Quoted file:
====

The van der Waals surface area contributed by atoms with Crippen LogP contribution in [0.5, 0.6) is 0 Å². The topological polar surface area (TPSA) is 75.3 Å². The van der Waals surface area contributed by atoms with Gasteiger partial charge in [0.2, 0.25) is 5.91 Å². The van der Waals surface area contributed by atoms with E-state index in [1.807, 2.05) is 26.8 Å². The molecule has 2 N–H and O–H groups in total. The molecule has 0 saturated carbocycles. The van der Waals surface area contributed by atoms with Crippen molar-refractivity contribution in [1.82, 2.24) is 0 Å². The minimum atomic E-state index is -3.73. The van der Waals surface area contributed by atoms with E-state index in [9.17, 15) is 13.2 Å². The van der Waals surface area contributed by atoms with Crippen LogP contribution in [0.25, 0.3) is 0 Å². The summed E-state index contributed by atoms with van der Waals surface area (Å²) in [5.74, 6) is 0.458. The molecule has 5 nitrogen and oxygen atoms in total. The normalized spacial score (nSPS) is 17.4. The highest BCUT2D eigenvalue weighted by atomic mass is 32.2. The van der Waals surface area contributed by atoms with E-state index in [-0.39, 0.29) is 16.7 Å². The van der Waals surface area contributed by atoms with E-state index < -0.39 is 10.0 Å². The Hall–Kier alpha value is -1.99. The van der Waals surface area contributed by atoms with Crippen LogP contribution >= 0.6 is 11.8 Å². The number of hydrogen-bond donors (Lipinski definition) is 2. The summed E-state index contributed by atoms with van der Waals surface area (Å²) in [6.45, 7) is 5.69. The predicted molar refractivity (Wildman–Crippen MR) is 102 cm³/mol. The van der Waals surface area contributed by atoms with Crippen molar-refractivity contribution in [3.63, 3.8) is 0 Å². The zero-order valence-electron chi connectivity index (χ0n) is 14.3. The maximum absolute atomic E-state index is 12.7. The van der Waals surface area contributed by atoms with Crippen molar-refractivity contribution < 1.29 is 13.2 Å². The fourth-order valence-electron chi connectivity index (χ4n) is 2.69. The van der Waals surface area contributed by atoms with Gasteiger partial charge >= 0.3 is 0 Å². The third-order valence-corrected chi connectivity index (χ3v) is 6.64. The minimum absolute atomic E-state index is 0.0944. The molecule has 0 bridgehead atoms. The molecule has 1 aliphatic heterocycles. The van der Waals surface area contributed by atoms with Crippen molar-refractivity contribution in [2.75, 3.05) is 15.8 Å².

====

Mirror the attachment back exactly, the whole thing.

The van der Waals surface area contributed by atoms with Crippen LogP contribution in [0.5, 0.6) is 0 Å². The topological polar surface area (TPSA) is 75.3 Å². The van der Waals surface area contributed by atoms with Gasteiger partial charge in [0.2, 0.25) is 5.91 Å². The van der Waals surface area contributed by atoms with E-state index in [1.807, 2.05) is 26.8 Å². The molecule has 2 N–H and O–H groups in total. The molecule has 0 saturated carbocycles. The van der Waals surface area contributed by atoms with Crippen molar-refractivity contribution in [1.82, 2.24) is 0 Å². The minimum atomic E-state index is -3.73. The van der Waals surface area contributed by atoms with E-state index in [9.17, 15) is 13.2 Å². The van der Waals surface area contributed by atoms with Crippen LogP contribution in [0.25, 0.3) is 0 Å². The summed E-state index contributed by atoms with van der Waals surface area (Å²) in [5.74, 6) is 0.458. The molecule has 5 nitrogen and oxygen atoms in total. The normalized spacial score (nSPS) is 17.4. The highest BCUT2D eigenvalue weighted by atomic mass is 32.2. The van der Waals surface area contributed by atoms with E-state index in [-0.39, 0.29) is 16.7 Å². The van der Waals surface area contributed by atoms with E-state index < -0.39 is 10.0 Å². The Hall–Kier alpha value is -1.99. The van der Waals surface area contributed by atoms with Crippen LogP contribution >= 0.6 is 11.8 Å². The number of hydrogen-bond donors (Lipinski definition) is 2. The summed E-state index contributed by atoms with van der Waals surface area (Å²) in [6.45, 7) is 5.69. The predicted molar refractivity (Wildman–Crippen MR) is 102 cm³/mol. The van der Waals surface area contributed by atoms with Crippen molar-refractivity contribution in [3.63, 3.8) is 0 Å². The zero-order valence-electron chi connectivity index (χ0n) is 14.3. The maximum absolute atomic E-state index is 12.7. The van der Waals surface area contributed by atoms with Crippen molar-refractivity contribution < 1.29 is 13.2 Å². The fourth-order valence-electron chi connectivity index (χ4n) is 2.69. The van der Waals surface area contributed by atoms with Gasteiger partial charge >= 0.3 is 0 Å². The third-order valence-corrected chi connectivity index (χ3v) is 6.64. The minimum absolute atomic E-state index is 0.0944. The molecule has 0 bridgehead atoms. The molecule has 1 aliphatic heterocycles. The van der Waals surface area contributed by atoms with Crippen molar-refractivity contribution in [2.75, 3.05) is 15.8 Å².